Worshiping the King of Pop

I came so close to being able to avoid the Michael Jackson worship service held at the Staples Center. But I caught a few minutes while feeding the world's hungriest baby. (Seriously, I think I gave birth to Otesanek.) I caught the "We Are The World" group sing and a couple of teary eulogies.

The New York Daily News had reported that the Jackson family couldn't agree on which religion would guide the service. So they went without one. And yet there were many religious elements in the service. During my brief watching experience, the screen was filled with interfaith symbols. According to the eleventy billion news reports out there, a few people sang "Gospel" and sometimes "Gospel-tinged" renditions of Michael Jackson hits.

Lionel Richie, viewable above, sang a beautiful rendition of "Jesus is Love." But by and large the service was more vaguely spiritual than anything else. The Associated Press described it well in their lede on the memorial service:

Michael Jackson's public memorial started out more spiritual than spectacular Tuesday, opening with a church choir singing as his golden casket was laid in front of the stage and a shaft of light evoking a cross as Lionel Richie gave a gospel-infused performance.

Pastor Lucious W. Smith of the Friendship Baptist Church in Pasadena gave the invocation, followed by Mariah Carey singing the opening performance with a sweet rendition of the Jackson 5 ballad "I'll Be There," a duet with Trey Lorenz.

"We come together and we remember the time," said Smith, riffing off one of Jackson's lyrics. "As long as we remember him, he will always be there to comfort us."

The service began with Smokey Robinson reading comments from Nelson Mandela, Diana Ross and other friends of the King of Pop. Following a long silent period inside the venue, piano music and a gospel choir kicked things off with a stained-glass motif in the background.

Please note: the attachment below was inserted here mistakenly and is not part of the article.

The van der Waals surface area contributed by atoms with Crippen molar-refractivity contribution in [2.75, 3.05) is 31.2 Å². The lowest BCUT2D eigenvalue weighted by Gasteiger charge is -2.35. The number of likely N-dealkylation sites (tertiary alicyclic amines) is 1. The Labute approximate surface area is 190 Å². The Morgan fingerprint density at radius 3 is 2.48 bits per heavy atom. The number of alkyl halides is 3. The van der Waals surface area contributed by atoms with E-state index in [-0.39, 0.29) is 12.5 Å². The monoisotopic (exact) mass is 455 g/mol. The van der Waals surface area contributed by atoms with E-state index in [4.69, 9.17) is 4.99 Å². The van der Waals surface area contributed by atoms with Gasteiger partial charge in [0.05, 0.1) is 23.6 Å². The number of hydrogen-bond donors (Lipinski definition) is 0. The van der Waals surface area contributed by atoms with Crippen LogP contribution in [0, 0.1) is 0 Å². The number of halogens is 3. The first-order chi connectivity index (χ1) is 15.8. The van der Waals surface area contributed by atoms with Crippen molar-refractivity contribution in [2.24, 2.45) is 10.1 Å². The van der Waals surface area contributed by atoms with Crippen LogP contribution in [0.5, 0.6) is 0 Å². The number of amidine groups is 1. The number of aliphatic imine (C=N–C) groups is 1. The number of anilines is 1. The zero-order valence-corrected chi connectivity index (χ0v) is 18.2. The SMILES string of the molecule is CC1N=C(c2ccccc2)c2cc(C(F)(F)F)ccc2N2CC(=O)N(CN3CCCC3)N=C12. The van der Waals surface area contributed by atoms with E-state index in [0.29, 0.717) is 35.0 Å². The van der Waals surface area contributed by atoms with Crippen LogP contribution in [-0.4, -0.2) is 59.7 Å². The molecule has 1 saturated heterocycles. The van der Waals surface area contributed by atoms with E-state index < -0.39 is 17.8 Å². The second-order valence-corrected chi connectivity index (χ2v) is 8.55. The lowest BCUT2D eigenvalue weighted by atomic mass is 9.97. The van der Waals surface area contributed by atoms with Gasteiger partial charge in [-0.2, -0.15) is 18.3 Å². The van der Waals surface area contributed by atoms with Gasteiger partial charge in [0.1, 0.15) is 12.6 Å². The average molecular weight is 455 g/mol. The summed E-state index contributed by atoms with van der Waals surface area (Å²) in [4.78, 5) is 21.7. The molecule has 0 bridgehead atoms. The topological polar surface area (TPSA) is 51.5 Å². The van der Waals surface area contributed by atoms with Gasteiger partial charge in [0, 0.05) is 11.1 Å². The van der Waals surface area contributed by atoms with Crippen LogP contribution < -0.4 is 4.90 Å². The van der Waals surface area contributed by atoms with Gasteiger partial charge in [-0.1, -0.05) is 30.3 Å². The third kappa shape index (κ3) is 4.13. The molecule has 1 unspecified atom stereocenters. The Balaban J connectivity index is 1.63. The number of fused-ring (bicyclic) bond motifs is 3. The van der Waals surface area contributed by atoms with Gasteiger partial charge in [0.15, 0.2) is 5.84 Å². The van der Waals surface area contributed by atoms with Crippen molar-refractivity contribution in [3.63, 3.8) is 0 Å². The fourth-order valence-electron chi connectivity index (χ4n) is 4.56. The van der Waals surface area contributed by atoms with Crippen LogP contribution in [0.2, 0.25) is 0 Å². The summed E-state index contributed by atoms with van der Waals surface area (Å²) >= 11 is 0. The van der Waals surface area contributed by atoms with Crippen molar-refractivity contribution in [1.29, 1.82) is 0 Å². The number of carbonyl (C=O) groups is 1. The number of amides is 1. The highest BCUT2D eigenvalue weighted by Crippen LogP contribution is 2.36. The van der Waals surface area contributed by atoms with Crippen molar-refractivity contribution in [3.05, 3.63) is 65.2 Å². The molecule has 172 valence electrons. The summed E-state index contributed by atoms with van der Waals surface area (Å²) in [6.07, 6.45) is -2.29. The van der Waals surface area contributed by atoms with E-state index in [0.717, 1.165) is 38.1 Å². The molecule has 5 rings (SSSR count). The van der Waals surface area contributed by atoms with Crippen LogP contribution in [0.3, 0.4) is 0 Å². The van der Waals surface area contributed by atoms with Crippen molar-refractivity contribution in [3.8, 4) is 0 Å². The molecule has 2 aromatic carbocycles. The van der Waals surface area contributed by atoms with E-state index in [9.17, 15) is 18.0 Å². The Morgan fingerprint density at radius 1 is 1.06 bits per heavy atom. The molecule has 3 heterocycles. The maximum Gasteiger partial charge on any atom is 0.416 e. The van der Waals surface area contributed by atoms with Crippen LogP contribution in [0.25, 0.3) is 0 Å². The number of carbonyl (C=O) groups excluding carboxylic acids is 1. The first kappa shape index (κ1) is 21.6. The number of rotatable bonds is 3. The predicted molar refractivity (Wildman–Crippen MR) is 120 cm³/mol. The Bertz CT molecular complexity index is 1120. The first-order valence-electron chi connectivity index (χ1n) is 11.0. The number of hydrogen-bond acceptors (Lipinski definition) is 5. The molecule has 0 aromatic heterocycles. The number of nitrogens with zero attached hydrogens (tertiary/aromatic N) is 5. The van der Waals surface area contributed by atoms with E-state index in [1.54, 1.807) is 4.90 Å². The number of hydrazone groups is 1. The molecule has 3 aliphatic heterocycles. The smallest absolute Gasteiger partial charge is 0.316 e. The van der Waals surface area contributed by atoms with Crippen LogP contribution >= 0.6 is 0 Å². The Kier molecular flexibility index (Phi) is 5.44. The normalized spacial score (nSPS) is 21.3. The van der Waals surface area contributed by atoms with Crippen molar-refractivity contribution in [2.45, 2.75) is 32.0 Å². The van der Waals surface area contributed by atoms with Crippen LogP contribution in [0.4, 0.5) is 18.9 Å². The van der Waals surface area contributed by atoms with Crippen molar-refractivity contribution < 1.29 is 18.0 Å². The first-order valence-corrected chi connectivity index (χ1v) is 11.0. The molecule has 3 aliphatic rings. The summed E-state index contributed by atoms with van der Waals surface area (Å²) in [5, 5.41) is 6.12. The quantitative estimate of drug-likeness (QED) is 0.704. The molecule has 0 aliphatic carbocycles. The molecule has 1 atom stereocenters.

A quibble: Other stars gave Gospel-infused performances. Jennifer Hudson, for example, sang "Will You Be There" in a Gospel style. But "Jesus is Love" isn't Gospel-infused so much as just Gospel. It's a devotional song, as the Seattle Post-Intelligencer described it.

But everything else in that lede is best described as straight-up civil religion. We usually think of civil religion as a political phenomenon. But it's a cultural phenomenon as well and this memorial had it in spades. The sanctification of Jackson's lyrics and the deification of Jackson -- in that one pastor's invocation alone -- are good examples of the phenomenon.

I think the writer could have mentioned the larger-than-life image of Jackson, arms outstretched, on the screen behind the stage. Others caught it. Here's The Guardian critiquing the "adulation, hyperbole and showbiz razzle-dazzle tinged with more than a hint of religious symbolism":

Throughout, the symbolism of Jackson as a Christ-like figure - misunderstood, persecuted and snatched away from his fellow humans before his time - was subtle but unmistakable. The opening gospel number, sang as the gleaming gold coffin adorned with roses was laid at the foot of the stage, featured the refrain "one more time we are going to see you," a clear reference to both Jackson and the son of God.

Later, as John Mayer launched into a blues instrumental version of the Jackson hit Human Nature, a concert image of Jackson with arms raised in a pose straight from a crucifixion painting, and light pouring out from behind him was projected on the overhead screen.

Precisely. Not bad for these immediate write-ups. And while I would love nothing more than to never again see, hear or read another story about the Gloved One, it would be nice for some reporters to explore a little bit about what all this civil religion means.

As a Lutheran (and we're sort of known for our funerals), I was rather mortified by this memorial service. For us, the funeral is a time to talk about what God has done in Christ for the deceased -- not how awesome and Messiah-like the deceased was.

The problem with such eulogistic services is compounded when the sins of the deceased are so, well, public. So even with the few minutes I saw, this memorial and the amazing and widespread reaction to it made me want some much meatier coverage. People talk about how Jackson tried and/or failed to find meaning in his life. But what about all these fanatics -- what are they searching for? And what is the media searching for when it does this 24/7 news coverage? Rather than the silly navel-gazing I know we're going to get, it would be nice to see some coverage that asks some more difficult questions than the obvious ones about the news cycle going overboard.

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